Assuming your apartment lifestyle allows you at most a small balcony garden, you’ll need to figure out where to give away the bulk of your Bokashi bin contents. You might keep some of the final output, but more likely you’ll be creating more soil enriching awesomeness than you can use.
Bokashi is not quite compost, even after fermentation. It needs to be buried into soil or incorporated into an active compost pile. I’ve used both methods, and the mixture transforms into soil remarkably quickly. If you bury, the trick is to mix the bokashi with soil so that there is some soil in contact with the fermented food scraps. Then cover with 3 – 6 inches of soil to prevent the scent from bothering anyone (disposal is the only time I find bokashi to be a bit smelly). If you put in a traditional compost heap, plan to mix it in well, and cover with some browns (such as leaves or cardboard).
Here are some ideas for how to dispose of your bokashi bin contents:
Feed the juice to your houseplants. The scraps drain excess liquid as they break down and produce a juice that I feed to my plants as fertilizer. I drain the juice from the bucket, dilute it, and feed my plants. If you make too much liquid (usually when the bucket is more than half full) the excess can safely go down the drain. If you don’t have houseplants, I suggest getting some.
Make a soil box. I’m working towards making my own soil with a ‘soil factory’, in which case I’d be converting the Bokashi into soil right on my balcony. True to form, I am waiting until I find a suitable container that is pre-used and possibly discarded in a curbside cleanup. The gist of the process is to mix regular soil with the Bokashi, cover with a layer of soil to avoid attracting flies, and wait a few weeks for the compost to become rich soil. UPDATE: I have tried this and found the scraps break down very quickly. However, ensure you have at least three inches of soil to cover the mixture, or you may attract soldier flies. Soldier flies are beneficial insects and they won’t invade your kitchen like houseflies, but some people may be offended by them.
Feed into a worm farm. It’s possible to feed your worms the fermented bokashi. In practice, I haven’t yet done this, as I could see it being a little messy, and I feed my worms the scraps they enjoy directly. I know that worms eat bokashi because they devour the scraps that I bury in my small garden bed.
Offer to friends or family with gardens. If you have a network of people with yards, gardens, or regular compost bins – and these are good people to have in your life – start by asking them if they want high quality organic matter for their compost bins. A great leading question if there ever was one. For a while I was burying my bokashi into my sister in law’s garden bed. She needed the extra organic matter and was happy to accept my bokashi.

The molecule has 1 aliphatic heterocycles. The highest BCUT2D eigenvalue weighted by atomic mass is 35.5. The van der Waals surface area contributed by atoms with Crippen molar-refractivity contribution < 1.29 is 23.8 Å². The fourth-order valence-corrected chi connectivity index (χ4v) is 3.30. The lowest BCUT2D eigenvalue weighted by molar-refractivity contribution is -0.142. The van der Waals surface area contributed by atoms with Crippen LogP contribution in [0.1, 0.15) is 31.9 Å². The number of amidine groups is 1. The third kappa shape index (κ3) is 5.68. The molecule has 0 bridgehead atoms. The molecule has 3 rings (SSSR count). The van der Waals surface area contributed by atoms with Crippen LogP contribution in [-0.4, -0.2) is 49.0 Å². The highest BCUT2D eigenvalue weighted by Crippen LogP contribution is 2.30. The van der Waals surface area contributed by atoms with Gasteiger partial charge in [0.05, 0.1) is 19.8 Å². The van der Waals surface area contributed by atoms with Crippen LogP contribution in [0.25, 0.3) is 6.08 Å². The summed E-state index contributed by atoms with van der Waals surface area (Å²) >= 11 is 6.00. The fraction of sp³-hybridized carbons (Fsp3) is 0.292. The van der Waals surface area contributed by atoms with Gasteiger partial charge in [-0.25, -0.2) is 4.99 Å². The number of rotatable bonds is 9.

Drop into a community garden’s compost pile. If you can’t find a willing recipient in your own immediate circles, try visiting a community garden. Community gardens will usually have one or more compost piles or bins. You don’t usually have to join a garden – just show up for a working bee. Each community garden will have a different policy on bokashi.
Use a council food scraps collection programs. Some savvy councils offer food scraps collection using the green bin or a separate food scraps bin. If they don’t yet offer it, let them know you are interested and would use the service if provided.
Join a compost exchange network. I started a compost exchange group where neighbours can swap their scraps with others nearby. UPDATE: there is now an app called Share Waste that lets you find locals with drop spots. The app works anywhere in the world, so sign up as a giver or receiver of compost and let’s help grow the movement.
Composting is an easy way to do a lot of good for society.
If the worst waste of materials in our society is perfectly edible food, then the second worse waste must be the organic matter and food scraps that could have been recycled into the soil.
When we talk about cutting greenhouse gases, politicians drag their feet and tell us it will be expensive and difficult. In fact though, simple technology like composting can radically reduce the loss of valuable resources, mitigate greenhouse gases, and reduce or eliminate the need for chemical inputs to our growing soil. Maybe they just don’t know any better. (Wouldn’t be the first time…)
If you’re not already composting, I encourage you to start now. You’ll soon marvel at how infrequently you’ll need to empty the trash bin, as well as how amazing it feels to contribute to restoring the soil. Even if you’re not totally sure where you can donate it when you start, you’ll problem solve where to put it as you go – that’s what I did.